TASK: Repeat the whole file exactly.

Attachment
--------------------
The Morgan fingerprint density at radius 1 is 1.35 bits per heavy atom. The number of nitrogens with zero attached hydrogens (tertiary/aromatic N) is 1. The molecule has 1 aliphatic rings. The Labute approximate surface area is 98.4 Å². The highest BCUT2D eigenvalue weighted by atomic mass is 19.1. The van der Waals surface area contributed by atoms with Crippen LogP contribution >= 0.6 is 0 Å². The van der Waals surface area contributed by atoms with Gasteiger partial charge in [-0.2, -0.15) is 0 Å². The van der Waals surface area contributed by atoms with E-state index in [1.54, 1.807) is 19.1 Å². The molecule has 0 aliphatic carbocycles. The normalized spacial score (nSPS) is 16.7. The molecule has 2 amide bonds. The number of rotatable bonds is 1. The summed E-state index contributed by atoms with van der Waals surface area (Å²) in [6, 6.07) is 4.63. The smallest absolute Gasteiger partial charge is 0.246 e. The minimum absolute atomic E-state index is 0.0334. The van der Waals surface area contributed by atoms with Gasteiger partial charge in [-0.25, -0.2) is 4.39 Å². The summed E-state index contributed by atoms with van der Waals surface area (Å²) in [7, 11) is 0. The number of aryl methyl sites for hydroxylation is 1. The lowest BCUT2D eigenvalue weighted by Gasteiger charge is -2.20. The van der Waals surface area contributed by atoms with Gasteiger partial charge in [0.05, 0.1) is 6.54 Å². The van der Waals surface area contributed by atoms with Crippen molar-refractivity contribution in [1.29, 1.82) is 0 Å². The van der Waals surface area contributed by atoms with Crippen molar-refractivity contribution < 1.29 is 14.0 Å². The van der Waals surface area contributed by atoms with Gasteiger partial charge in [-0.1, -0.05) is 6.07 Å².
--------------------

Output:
The Morgan fingerprint density at radius 1 is 1.35 bits per heavy atom. The number of nitrogens with zero attached hydrogens (tertiary/aromatic N) is 1. The molecule has 1 aliphatic rings. The Labute approximate surface area is 98.4 Å². The highest BCUT2D eigenvalue weighted by atomic mass is 19.1. The van der Waals surface area contributed by atoms with Crippen LogP contribution >= 0.6 is 0 Å². The van der Waals surface area contributed by atoms with Gasteiger partial charge in [-0.2, -0.15) is 0 Å². The van der Waals surface area contributed by atoms with E-state index in [1.54, 1.807) is 19.1 Å². The molecule has 0 aliphatic carbocycles. The normalized spacial score (nSPS) is 16.7. The molecule has 2 amide bonds. The number of rotatable bonds is 1. The summed E-state index contributed by atoms with van der Waals surface area (Å²) in [6, 6.07) is 4.63. The smallest absolute Gasteiger partial charge is 0.246 e. The minimum absolute atomic E-state index is 0.0334. The van der Waals surface area contributed by atoms with Gasteiger partial charge in [-0.25, -0.2) is 4.39 Å². The summed E-state index contributed by atoms with van der Waals surface area (Å²) in [7, 11) is 0. The number of aryl methyl sites for hydroxylation is 1. The lowest BCUT2D eigenvalue weighted by Gasteiger charge is -2.20. The van der Waals surface area contributed by atoms with Gasteiger partial charge in [0.05, 0.1) is 6.54 Å². The van der Waals surface area contributed by atoms with Crippen molar-refractivity contribution in [1.29, 1.82) is 0 Å². The van der Waals surface area contributed by atoms with Crippen molar-refractivity contribution < 1.29 is 14.0 Å². The van der Waals surface area contributed by atoms with Gasteiger partial charge in [-0.1, -0.05) is 6.07 Å².